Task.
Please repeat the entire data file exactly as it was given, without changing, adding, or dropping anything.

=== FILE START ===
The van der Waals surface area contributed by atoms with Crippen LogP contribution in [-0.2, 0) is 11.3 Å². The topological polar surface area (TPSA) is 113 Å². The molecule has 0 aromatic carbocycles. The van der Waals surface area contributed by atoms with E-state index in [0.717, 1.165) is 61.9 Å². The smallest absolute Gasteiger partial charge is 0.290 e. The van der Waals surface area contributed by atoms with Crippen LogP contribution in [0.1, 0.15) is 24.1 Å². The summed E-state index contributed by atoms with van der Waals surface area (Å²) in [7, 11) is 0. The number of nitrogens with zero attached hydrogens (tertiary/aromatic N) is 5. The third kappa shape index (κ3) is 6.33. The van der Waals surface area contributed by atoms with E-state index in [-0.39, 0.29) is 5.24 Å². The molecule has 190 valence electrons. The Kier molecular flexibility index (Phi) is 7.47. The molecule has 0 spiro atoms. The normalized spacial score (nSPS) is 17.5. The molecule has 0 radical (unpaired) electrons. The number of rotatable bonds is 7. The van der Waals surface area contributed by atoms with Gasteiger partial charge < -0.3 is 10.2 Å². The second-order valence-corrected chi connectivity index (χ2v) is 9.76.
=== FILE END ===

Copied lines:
The van der Waals surface area contributed by atoms with Crippen LogP contribution in [-0.2, 0) is 11.3 Å². The topological polar surface area (TPSA) is 113 Å². The molecule has 0 aromatic carbocycles. The van der Waals surface area contributed by atoms with E-state index in [0.717, 1.165) is 61.9 Å². The smallest absolute Gasteiger partial charge is 0.290 e. The van der Waals surface area contributed by atoms with Crippen LogP contribution in [0.1, 0.15) is 24.1 Å². The summed E-state index contributed by atoms with van der Waals surface area (Å²) in [7, 11) is 0. The number of nitrogens with zero attached hydrogens (tertiary/aromatic N) is 5. The third kappa shape index (κ3) is 6.33. The van der Waals surface area contributed by atoms with E-state index in [-0.39, 0.29) is 5.24 Å². The molecule has 190 valence electrons. The Kier molecular flexibility index (Phi) is 7.47. The molecule has 0 spiro atoms. The normalized spacial score (nSPS) is 17.5. The molecule has 0 radical (unpaired) electrons. The number of rotatable bonds is 7. The van der Waals surface area contributed by atoms with Gasteiger partial charge < -0.3 is 10.2 Å². The second-order valence-corrected chi connectivity index (χ2v) is 9.76.